One of the things which amazes me about the Beatles is their maturity as writers even very early in their songwriting careers. It’s been written many times that at some point, they stopped writing for teenage girls and began writing for themselves and their peers. But, where does this one fall? It’s not really a teen death song because there’s no romanticism in the death spoken of here. The tragic event is implied more so than directly described. There’s no romantic tragedy here. There’s just two messed up lives, both pining for a love that can never be returned.

Crippled Inside – John Lennon

A few years later, Lennon had kept what he’d learned about making the words work against the melody of a song in order to create a jarring effect. And on this cut, taken from his landmark 1971 solo album Imagine, is a prime example of his dark humour, and his prowess in using a good-time melody and style against his own sobering views of inner turmoil. Since John knew a lot about both great melody and dealing with lifelong demons, it probably made some sense to him to put them together. The song was allegedly about an acquaintance, yet it’s hard not to apply the message of the song to Lennon himself, who had by this time made the subject of his own anguish something of a favourite when he approached songwriting.

Lennon had spent many years as “Beatle John”, one of the lovable mop-tops, never without a quip or a mug for the camera. And yet the death of his mother while he was still a teen, and his feelings of abandonment surrounding his absent dad from early childhood were dark feelings he could barely conceal even at the height of his popularity. In 1965, he’d written “Help!” which is a child’s cry for love and attention in the guise of a catchy pop song. By ’71, he was writing from this vantage point with a level of self-awareness which he may not have been at liberty to demonstrate at the height of Beatlemania. Yet, still he struggled. I’d like to think that if he’d lived, he’d be at peace with his past by now. After all, he’d done his therapy and recorded it for posterity.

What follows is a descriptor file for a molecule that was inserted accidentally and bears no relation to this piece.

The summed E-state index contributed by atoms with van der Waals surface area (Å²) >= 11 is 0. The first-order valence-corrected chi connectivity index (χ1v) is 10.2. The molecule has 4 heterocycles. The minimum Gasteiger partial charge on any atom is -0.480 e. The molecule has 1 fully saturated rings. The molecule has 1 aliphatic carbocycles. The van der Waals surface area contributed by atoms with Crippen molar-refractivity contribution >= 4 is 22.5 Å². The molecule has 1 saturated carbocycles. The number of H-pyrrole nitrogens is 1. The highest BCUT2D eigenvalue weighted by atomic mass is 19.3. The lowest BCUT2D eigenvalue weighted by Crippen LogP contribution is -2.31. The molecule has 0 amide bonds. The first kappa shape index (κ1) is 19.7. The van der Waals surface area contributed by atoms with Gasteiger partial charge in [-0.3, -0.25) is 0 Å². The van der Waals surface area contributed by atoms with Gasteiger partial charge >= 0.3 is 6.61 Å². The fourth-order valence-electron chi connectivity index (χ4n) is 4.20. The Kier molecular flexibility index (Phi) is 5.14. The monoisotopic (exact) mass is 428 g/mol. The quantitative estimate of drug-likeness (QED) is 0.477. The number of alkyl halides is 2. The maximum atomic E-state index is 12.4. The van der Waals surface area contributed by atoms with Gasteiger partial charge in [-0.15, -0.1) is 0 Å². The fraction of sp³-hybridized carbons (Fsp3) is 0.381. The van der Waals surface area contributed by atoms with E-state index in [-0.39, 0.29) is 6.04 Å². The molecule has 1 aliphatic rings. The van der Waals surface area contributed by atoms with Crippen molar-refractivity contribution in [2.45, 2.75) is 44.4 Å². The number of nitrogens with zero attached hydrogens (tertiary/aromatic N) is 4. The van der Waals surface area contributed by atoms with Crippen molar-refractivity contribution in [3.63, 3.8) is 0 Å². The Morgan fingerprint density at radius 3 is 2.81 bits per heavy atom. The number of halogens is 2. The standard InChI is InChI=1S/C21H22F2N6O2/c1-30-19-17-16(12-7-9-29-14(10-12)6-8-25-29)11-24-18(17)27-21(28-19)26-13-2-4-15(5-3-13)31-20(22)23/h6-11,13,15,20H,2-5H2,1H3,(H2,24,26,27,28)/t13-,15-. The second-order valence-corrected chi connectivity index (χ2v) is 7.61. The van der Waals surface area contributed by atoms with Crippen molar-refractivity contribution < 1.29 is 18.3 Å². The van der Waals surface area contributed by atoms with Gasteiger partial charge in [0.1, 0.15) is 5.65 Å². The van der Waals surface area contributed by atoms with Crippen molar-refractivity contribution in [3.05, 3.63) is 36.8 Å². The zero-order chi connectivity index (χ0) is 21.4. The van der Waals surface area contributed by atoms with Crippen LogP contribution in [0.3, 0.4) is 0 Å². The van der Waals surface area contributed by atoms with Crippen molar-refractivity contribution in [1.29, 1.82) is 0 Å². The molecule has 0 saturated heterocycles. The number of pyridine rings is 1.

Marie Provost – Nick Lowe

Much has been written of the New York death; that is, the death of someone who is not discovered for weeks and months, due to how disconnected and anonymous that person was in a bustling metropolis. There is further tragedy heaped upon this sad situation when the person in question once dominated the limelight, and had in fact been celebrated as a star in their field. Such was the fate of silent screen actress Marie Provost (actually spelled Marie Prevost), sidelined by the advent of sound in movies, and destined to die penniless in her New York apartment, only to become “a doggie’s dinner” to her pet dachshund post mortem. A ghastly tale of tragedy and gore, right? Sure.

But in Nick Lowe’s 1977 song taken from his Bowi EP (so named in answer to David Bowie’s Low album…) and later featured on the compilation Basher: The Best of Nick Lowe , you’d think that this was a bouncy, happy-go-lucky 60s pop throwback, with chiming guitars and twinkle-in-the-eye vocal delivery to boot. But this is a song about the empty and transitory trappings of fame, a weighty subject. Yet you can practically hear the smile on Nick Lowe’s face. Lowe understands and employs a classic angle in pop songwriting; using the contrast between lyrics and melody to drive the delivery of the song, which is ultimately a sad tale told with ironic jubilance.

Nite Klub – The Specials